welcome to the neighborhood

May the Great Commission never be something you only read about

Wednesday, December 16, 2015

In My Own Words

By Chrisley, age 9:

Chrisley, with some friends from camp, 2014


Hi! My name is Chrisley Harper and I am nine years old.  My family is Nathan (dad), Rae (mom), Jude (bro) he just turned six, and my little brother Andrew.  That is my family and I love them very much.  Now let me tell you a little bit about myself.

I love the color blue.  Horses are my favorite animal.  My favorite movie is Frozen and my favorite TV show is Little House on the Prairie.  My favorite toys are Littlest Pet Shop and American Girl Dolls.  I am also a Christian.

Now, I would like to tell you about the past four years of my life.  When we moved to Clarkston, GA it was December 2011 and it was a BIG step.

I was so scared.  I had just turned five and my first thoughts were that I would have no friends and I would no longer be five miles from family.  I was leaving behind a lot of memories and special times in Mississippi.  What was I to do?  I was sad and a little angry with God.  However, my first year in Clarkston was more than I could have expected.

I made new friends and one special friend named Mikayla.  She became like a sister to me.  I felt like I was at home pretty quickly.  I also met a lot of refugees, like my friend Zachariah and his family.  They are from the country Iraq and are very nice.  There are six kids altogether, ages 3-22.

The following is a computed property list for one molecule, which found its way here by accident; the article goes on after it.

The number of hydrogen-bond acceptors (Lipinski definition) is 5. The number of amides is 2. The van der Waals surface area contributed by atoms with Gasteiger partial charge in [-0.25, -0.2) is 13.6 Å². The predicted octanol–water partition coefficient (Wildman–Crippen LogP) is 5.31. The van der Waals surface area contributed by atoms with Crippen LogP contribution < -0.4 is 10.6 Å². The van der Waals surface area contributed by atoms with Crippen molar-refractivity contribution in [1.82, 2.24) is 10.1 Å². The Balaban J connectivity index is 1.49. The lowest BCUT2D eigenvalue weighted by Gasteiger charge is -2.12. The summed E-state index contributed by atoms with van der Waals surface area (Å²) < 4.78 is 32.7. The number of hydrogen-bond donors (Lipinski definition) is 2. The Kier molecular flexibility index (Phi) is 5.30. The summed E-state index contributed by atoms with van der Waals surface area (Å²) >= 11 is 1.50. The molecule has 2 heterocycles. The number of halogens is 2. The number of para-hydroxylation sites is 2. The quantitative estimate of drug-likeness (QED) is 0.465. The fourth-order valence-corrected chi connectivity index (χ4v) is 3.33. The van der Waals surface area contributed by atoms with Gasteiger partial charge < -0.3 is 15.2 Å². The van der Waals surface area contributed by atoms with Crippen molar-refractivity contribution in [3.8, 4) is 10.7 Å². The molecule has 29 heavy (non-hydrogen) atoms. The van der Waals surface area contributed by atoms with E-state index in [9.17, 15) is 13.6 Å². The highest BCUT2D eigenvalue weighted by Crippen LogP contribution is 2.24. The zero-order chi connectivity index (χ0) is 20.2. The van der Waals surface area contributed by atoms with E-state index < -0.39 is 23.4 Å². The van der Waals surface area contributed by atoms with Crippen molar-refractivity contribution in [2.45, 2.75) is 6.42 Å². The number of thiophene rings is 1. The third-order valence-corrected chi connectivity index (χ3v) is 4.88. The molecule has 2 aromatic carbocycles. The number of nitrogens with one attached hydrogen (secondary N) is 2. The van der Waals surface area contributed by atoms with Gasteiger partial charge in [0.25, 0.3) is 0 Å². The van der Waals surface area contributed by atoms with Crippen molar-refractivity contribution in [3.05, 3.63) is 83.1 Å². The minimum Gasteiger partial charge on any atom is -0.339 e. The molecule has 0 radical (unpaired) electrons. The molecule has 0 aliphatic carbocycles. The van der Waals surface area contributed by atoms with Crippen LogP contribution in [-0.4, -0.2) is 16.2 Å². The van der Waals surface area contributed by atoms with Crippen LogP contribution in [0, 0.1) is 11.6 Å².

When my dad was done with the missionary training school, he then became a staff member with Global Frontier Missions.  By then I had my own full schedule of homeschool, co-op, friends, and church.

During the summers of 2013 and 2014 I went to a community summer camp.  I had so much fun and met so many more refugee children my age.  A lot of them became my friends.

Those two years were both happy and sad.  My family was asked to move to another apartment complex so my parents could teach English to refugees.  Then, my baby brother, Andrew, was born and we had to move again to a bigger place.  Unfortunately, my friend Mikayla moved to Virginia that year, too.  When she left, I felt sad and I cried in my bed at night.  She was that kind of friend.  Though God has given me other friends, I miss her very much.

I have learned that having parents as missionaries means I get to meet a lot of different people from many places I will probably never go.  It also means having to say good-bye a lot, too.  Overall I love living in Clarkston and I am thankful God sent us here to live. 

Thursday, December 10, 2015

My [Syrian] Refugee, My [Syrian] Neighbor






Here's an article I recently wrote for Engage Magazine.  It's a challenge for the Church to respond to the Syrian refugee crisis.  I attempted to be loving, Christ-focused, and action oriented - all things I've seen lacking in most recent articles on the subject.  For our family, however, this isn't just some passing topic of interest.  This is our life, and these are our friends we are dealing with.  Hopefully, you will appreciate my perspective on the matter, as one who interacts daily with Muslim refugees.




Also, here's a little post I wrote a couple of years ago as I reflected on 9/11.  It's called The Gospel and Syria.


Then, if you still care to read more, here's a series of posts I wrote at the beginning of 2014 dealing with Immigration Reform.  I believe it's still relevant for today.